Corned beef breakfast hash

In Part Two of my collaboration with Harvey Beef (don’t worry, you can catch up on Part One if you missed it) I used one of the more challenging cuts of meats from the marinated range, Oak Barrel Corned Silverside.

The silverside comes from the outside of the rear leg and sits between the knuckle and the topside. As it is a muscle heavily used for walking, silverside requires the slow moist cooking of corning to produce a tender and delicious result. Now I didn’t eat too much corned beef growing up (or none at all) but I know for a fact that many of you did – actually, when I started asking people about if they liked it, I was pleasantly surprised by the number who did. The very mention of it seemed to stir long-forgotten memories of munching on corned beef and piccalilli sandwiches at Granny’s house. Cute.

I followed the Beef and Lamb team’s guide to cooking the silverside and the result was actually spot on – tender meat, lightly flavoured by the aromatics I added (bay leaves, whole black peppercorns, brown sugar and white vinegar) and mighty tasty. To be completely truthful, I was ecstatic at how well it worked and impressed at how good the meat was (given that this was my first foray into corning beef). Just don’t rush it, or else you will risk having a tough unattractive piece of rubbery mess in your mouth….you’ve been warned. Patience is a virtue – as Granny would instruct you.

I set my nerves aside since the meat corned perfectly….but what do I do with it all? Well, naturally I made myself a corned beef, shredded lettuce and piccalilli sandwich. Sadly no Granny was available to sit with me, so the experience wasn’t as complete as I had hoped. But the next morning I decided to make a beef hash. Why pigeon hole corned beef to sandwiches or a meat and three veg dinner? I was eager to try something a little different.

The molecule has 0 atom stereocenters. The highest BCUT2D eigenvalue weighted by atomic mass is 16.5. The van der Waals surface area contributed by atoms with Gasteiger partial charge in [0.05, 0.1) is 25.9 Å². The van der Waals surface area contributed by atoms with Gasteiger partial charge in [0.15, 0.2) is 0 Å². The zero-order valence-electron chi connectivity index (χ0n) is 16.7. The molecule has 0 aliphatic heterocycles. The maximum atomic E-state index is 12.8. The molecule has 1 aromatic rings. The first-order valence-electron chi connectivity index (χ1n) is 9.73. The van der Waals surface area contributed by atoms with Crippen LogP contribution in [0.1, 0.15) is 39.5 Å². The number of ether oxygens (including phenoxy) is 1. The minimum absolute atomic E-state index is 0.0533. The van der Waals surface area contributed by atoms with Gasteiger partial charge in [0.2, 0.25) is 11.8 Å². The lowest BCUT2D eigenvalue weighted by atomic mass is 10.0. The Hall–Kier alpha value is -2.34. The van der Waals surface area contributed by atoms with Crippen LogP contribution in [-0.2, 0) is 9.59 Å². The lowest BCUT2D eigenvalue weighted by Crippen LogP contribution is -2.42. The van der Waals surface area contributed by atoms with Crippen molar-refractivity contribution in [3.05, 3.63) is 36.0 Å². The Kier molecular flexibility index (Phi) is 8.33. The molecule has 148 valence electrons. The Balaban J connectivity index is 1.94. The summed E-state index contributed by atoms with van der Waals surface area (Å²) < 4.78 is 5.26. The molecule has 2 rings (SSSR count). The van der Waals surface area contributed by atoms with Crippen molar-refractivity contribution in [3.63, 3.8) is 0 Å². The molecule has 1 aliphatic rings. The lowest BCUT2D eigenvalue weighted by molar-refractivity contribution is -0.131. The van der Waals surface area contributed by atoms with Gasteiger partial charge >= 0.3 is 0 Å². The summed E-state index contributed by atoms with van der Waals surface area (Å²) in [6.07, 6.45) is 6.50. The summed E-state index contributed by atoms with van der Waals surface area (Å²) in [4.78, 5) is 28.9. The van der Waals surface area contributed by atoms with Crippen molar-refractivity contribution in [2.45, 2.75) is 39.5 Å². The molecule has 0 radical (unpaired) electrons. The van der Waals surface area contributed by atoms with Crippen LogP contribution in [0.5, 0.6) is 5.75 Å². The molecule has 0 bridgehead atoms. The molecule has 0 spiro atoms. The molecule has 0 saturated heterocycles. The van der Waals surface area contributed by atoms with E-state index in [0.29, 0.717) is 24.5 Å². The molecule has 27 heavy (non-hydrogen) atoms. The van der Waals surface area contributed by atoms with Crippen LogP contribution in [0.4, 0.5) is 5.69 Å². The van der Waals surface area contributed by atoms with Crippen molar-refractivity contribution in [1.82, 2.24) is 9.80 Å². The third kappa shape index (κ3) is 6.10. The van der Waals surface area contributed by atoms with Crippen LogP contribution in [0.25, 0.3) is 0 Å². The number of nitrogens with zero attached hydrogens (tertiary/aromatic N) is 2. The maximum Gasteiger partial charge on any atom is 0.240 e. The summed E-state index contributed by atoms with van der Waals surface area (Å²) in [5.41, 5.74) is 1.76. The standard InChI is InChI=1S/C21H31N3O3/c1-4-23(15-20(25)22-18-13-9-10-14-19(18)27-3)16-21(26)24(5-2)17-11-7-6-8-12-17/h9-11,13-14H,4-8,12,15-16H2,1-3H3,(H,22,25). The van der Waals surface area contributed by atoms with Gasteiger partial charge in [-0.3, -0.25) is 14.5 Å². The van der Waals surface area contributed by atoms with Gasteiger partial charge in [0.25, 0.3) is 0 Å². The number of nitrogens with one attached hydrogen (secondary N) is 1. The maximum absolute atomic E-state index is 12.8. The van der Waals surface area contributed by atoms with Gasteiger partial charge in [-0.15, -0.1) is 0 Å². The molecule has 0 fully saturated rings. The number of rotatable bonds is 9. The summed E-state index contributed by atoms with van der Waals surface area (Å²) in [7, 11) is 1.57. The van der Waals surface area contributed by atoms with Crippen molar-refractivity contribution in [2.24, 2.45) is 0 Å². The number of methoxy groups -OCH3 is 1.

This recipe is easy, quick and is a clever way to use leftovers, including any roast or boiled spuds from dinner the night before.

Serves 4

My Harvey Beef

My Harvey Beef oak barrel corned silverside breakfast beef hash

The list:

6 thick slices corned beef
6 small boiled potatoes
1/2 brown onion, diced
2 Tbs butter
1 bunch asparagus, sliced diagonally
4 small handfuls of rocket
4 eggs
4 pickled green chillies
3 Tbs Worcestershire sauce
4 Tbs Greek yoghurt
1 Tbs Dijon mustard (can supplement for seeded mustard)

The method:

  1. Cook potatoes in boiling salted water until just tender, about 5 minutes, then drain. Roughly chop corned beef and set to the side
  2. Prepare creamy dressing by mixing yoghurt and mustard together, season to taste and set aside until serving
  3. In a large fry pan, sauté onions in butter over a medium high heat until soft and translucent. Add potatoes and gently squash using the back of a spoon (or potato masher) – the aim is to flatten the potatoes so bits go crispy. Add more butter if necessary to the pan, then stir in corned beef and season to taste, add Worcestershire sauce, stirring occasionally, until browned
  4. Meanwhile, blanch asparagus in boiling salted water for 2 minutes, or until cooked and vibrant green. Drain and set aside for serving
  5. Cook eggs sunny side up (runny) in a separate fry pan. Remove to a plate once cooked
  6. To assemble, spoon a portion of the hash mixture onto a plate or bowl, add a few pieces of asparagus, gently place egg on top, then rocket and pickled chilli. Serve creamy dressing in the middle of the table to allow everyone to add a desired amount


Perfect way to use yur corned beef leftovers for something other than sandwiches

The perfect way to use corned beef leftovers for something other than sandwiches

When cooked with the right amount of love and patience, corned beef is tender and delicious

When cooked with the right amount of love and patience, corned beef is tender and delicious

*Harvey Beef supplied me with a selection of meat from it’s marinated beef range to review and cook. The product review and opinions expressed are my own. For more information, please read my disclosure statement.

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